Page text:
Heart health in perspective: Prebiotics, lifestyle changes, and other dietary strategies
Of course, heart health is impacted by more than your prebiotic fiber intake, although this one factor is indeed a major one. Other dietary strategies to improve heart health include:
Avoiding saturated fats and trans fats, which raise levels of low-density lipoprotein (LDL, also known as “bad” cholesterol), while upping your consumption of healthy fats such as monounsaturated fats (found in avocados and some nuts and seeds) and omega-3s (found in fatty fish and vegetable oils) that increase levels of high-density lipoprotein, or HDL (the “good” cholesterol).
Limiting your consumption of red meat, which promotes the production of trimethylamine N-oxide (TMAO), a byproduct of gut bacteria digestion of nutrients found in animal products, including red meat. TMAO is highly associated with atherosclerotic plaques and elevated risk for cardiovascular disease.
Adding into your diet some healthy probiotic (fermented) foods, like yogurt or kefir, known for their digestive benefits, but increasingly being researched for possible benefits to the heart, including reduced blood pressure, general stimulation of the immune system, and reduced visceral fat; and polyphenol-rich foods, like kiwifruit and green tea, which have antioxidants that reduce cellular stress and so may confer certain protections against cardiovascular diseases. Learn more in Do probiotics lower cholesterol? and What are the heart health benefits of polyphenols?
- Limiting your sodium intake: While this dietary factor may not affect gut health per se, it is of vital importance for cardiometabolic health. A 2018 review confirmed numerous previous studies concluding that excessive sodium intake is associated with several adverse effects on health outcomes, most notably elevated blood pressure, putting you at higher risk for CVD as well as cerebrovascular diseases (e.g., stroke), kidney diseases and type 2 diabetes.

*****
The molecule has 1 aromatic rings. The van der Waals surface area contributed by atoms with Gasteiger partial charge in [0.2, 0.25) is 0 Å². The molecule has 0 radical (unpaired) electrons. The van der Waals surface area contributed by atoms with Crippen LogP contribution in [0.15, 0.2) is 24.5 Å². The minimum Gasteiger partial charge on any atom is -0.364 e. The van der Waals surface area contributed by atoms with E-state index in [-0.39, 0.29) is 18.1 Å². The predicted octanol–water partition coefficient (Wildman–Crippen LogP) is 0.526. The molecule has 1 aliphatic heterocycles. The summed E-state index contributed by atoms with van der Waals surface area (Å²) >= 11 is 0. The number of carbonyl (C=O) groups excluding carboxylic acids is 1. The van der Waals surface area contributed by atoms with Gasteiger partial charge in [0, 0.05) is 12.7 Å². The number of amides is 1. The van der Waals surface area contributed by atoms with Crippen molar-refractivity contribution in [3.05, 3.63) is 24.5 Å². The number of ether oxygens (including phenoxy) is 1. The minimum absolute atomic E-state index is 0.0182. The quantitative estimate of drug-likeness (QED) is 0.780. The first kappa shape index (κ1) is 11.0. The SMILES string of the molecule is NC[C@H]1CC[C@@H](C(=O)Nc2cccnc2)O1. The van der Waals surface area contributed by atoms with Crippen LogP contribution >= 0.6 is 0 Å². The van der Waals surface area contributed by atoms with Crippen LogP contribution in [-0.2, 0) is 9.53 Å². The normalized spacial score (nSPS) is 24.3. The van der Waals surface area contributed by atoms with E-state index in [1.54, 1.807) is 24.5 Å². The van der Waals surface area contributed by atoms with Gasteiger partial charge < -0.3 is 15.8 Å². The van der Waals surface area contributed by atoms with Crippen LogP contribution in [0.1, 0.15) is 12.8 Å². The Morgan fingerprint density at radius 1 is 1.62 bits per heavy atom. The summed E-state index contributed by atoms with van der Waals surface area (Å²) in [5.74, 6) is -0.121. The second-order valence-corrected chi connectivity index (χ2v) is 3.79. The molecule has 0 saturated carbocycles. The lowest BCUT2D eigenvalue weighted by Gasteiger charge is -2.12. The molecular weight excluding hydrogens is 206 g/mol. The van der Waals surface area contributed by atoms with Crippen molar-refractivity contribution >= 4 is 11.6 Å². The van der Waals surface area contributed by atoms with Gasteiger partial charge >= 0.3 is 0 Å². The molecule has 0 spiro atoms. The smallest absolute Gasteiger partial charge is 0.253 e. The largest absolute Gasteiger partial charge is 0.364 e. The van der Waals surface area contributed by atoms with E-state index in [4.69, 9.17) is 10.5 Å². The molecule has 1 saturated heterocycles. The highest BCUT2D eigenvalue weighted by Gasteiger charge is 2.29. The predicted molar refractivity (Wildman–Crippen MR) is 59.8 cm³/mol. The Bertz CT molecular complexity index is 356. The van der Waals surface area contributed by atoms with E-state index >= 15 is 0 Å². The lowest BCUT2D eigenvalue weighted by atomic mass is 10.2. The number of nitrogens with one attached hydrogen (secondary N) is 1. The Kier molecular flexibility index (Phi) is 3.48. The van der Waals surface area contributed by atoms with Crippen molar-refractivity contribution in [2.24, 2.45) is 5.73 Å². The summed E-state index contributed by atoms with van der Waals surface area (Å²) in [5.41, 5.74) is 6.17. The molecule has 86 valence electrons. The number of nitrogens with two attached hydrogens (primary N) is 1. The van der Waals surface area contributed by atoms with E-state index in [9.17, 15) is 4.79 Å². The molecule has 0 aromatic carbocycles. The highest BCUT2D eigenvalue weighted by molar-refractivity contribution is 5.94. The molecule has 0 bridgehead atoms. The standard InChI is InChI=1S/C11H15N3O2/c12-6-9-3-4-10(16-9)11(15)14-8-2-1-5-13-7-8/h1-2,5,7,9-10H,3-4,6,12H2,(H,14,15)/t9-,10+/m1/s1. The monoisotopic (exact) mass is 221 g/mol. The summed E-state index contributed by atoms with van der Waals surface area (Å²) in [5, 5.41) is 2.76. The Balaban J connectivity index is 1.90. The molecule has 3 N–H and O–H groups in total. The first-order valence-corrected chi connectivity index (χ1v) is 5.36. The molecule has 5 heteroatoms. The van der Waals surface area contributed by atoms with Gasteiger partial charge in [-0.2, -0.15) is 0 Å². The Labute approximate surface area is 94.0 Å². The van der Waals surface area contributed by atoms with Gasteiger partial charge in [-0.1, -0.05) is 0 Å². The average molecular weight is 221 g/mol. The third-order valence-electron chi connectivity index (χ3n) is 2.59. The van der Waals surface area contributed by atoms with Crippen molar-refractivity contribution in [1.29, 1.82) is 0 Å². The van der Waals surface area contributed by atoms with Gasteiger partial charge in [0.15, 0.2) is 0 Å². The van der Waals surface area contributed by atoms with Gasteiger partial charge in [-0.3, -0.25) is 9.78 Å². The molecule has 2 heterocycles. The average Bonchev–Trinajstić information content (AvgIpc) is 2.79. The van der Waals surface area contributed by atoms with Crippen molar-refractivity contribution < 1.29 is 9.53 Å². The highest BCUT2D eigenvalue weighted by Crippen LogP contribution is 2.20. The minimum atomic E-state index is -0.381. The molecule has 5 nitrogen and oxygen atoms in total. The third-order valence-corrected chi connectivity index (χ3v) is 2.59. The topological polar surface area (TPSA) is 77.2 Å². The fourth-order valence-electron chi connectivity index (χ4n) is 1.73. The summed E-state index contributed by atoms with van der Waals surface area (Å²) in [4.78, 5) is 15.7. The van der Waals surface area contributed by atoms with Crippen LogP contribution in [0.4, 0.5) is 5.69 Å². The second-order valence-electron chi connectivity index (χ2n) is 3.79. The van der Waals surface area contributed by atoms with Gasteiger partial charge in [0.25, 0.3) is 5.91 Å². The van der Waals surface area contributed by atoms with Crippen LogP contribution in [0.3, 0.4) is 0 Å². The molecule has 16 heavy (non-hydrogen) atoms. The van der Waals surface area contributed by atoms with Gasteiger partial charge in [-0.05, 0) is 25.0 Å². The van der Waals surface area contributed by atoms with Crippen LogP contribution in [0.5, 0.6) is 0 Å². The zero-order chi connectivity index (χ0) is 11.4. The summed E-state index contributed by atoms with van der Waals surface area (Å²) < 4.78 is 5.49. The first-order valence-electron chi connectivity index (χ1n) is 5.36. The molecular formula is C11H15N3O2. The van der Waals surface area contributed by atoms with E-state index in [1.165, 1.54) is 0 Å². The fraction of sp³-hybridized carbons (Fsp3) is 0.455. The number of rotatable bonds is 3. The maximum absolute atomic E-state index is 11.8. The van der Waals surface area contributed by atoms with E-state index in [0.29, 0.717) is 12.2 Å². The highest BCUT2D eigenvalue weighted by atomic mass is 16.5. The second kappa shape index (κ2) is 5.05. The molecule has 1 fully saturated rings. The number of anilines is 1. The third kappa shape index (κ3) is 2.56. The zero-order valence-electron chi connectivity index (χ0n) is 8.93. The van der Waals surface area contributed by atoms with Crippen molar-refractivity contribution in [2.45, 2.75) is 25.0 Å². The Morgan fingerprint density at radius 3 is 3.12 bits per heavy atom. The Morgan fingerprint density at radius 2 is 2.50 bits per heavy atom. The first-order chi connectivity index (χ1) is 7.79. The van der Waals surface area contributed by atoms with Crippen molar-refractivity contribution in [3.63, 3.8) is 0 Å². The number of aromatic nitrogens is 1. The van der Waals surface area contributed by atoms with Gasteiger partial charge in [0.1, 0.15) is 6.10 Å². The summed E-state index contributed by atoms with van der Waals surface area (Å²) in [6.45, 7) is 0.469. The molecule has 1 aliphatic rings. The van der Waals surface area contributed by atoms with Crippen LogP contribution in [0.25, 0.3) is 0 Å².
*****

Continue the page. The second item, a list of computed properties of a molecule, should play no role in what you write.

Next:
Add to the above dietary recommendations these important lifestyle strategies:
Regular exercise: Even moderate levels of aerobic exercise, or cardio, can improve your lipid profile and decrease your risk for CVD by raising HDL-C levels while lowering triglyceride levels. (The evidence regarding the effects of exercise on LDL levels is mixed.)
- Better sleep habits: When your body doesn’t get enough quality sleep, it can negatively affect your gut and cardiometabolic health, as well as your mood and brain function.
- Limited alcohol consumption: Alcohol, including red wine (which was at one point touted for its potential health benefits), has a negative impact on brain and heart health. Long term and excessive consumption of alcohol increases the risk of heart conditions including high blood pressure, heart disease, and stroke.
More and more, we learn how indispensable a healthy gut is to heart health as well as overall health. Prebiotics support gut and heart health by balancing the gut microbiome, feeding beneficial gut bacteria, improving blood lipids, and reducing gut inflammation. Prebiotics are abundant in fruits, vegetables, legumes, nuts and seeds. And prebiotics are even more effective when they work in tandem with probiotics, which you can obtain by taking a synbiotic supplement. Eden's 3-in-1 Synbiotic contains a carefully selected menu of prebiotics and probiotics, and also includes beneficial polyphenols that provide gut-improving and heart-health benefits to help you feel better from the inside-out.